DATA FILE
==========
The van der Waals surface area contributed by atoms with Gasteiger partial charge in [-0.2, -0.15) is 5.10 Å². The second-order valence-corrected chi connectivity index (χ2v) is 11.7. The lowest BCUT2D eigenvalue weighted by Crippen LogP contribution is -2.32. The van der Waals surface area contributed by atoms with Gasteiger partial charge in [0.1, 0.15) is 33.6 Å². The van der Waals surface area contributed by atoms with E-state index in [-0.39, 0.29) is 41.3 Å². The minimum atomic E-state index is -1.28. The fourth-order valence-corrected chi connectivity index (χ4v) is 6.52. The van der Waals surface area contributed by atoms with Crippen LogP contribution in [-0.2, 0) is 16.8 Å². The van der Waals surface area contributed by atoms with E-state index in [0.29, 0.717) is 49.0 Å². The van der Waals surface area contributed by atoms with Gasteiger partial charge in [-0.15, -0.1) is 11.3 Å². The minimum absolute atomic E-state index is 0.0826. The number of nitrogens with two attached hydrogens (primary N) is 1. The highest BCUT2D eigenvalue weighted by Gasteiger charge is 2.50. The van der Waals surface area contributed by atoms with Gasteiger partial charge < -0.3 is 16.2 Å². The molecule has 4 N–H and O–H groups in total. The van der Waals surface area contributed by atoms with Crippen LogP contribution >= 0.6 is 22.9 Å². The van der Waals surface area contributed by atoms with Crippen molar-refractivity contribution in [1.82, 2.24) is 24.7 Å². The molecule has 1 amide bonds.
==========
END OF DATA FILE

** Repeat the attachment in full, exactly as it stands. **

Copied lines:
The van der Waals surface area contributed by atoms with Gasteiger partial charge in [-0.2, -0.15) is 5.10 Å². The second-order valence-corrected chi connectivity index (χ2v) is 11.7. The lowest BCUT2D eigenvalue weighted by Crippen LogP contribution is -2.32. The van der Waals surface area contributed by atoms with Gasteiger partial charge in [0.1, 0.15) is 33.6 Å². The van der Waals surface area contributed by atoms with E-state index in [-0.39, 0.29) is 41.3 Å². The minimum atomic E-state index is -1.28. The fourth-order valence-corrected chi connectivity index (χ4v) is 6.52. The van der Waals surface area contributed by atoms with Crippen LogP contribution in [-0.2, 0) is 16.8 Å². The van der Waals surface area contributed by atoms with E-state index in [0.29, 0.717) is 49.0 Å². The van der Waals surface area contributed by atoms with Gasteiger partial charge in [-0.15, -0.1) is 11.3 Å². The minimum absolute atomic E-state index is 0.0826. The number of nitrogens with two attached hydrogens (primary N) is 1. The highest BCUT2D eigenvalue weighted by Gasteiger charge is 2.50. The van der Waals surface area contributed by atoms with Gasteiger partial charge < -0.3 is 16.2 Å². The molecule has 4 N–H and O–H groups in total. The van der Waals surface area contributed by atoms with Crippen LogP contribution >= 0.6 is 22.9 Å². The van der Waals surface area contributed by atoms with Crippen molar-refractivity contribution in [1.82, 2.24) is 24.7 Å². The molecule has 1 amide bonds.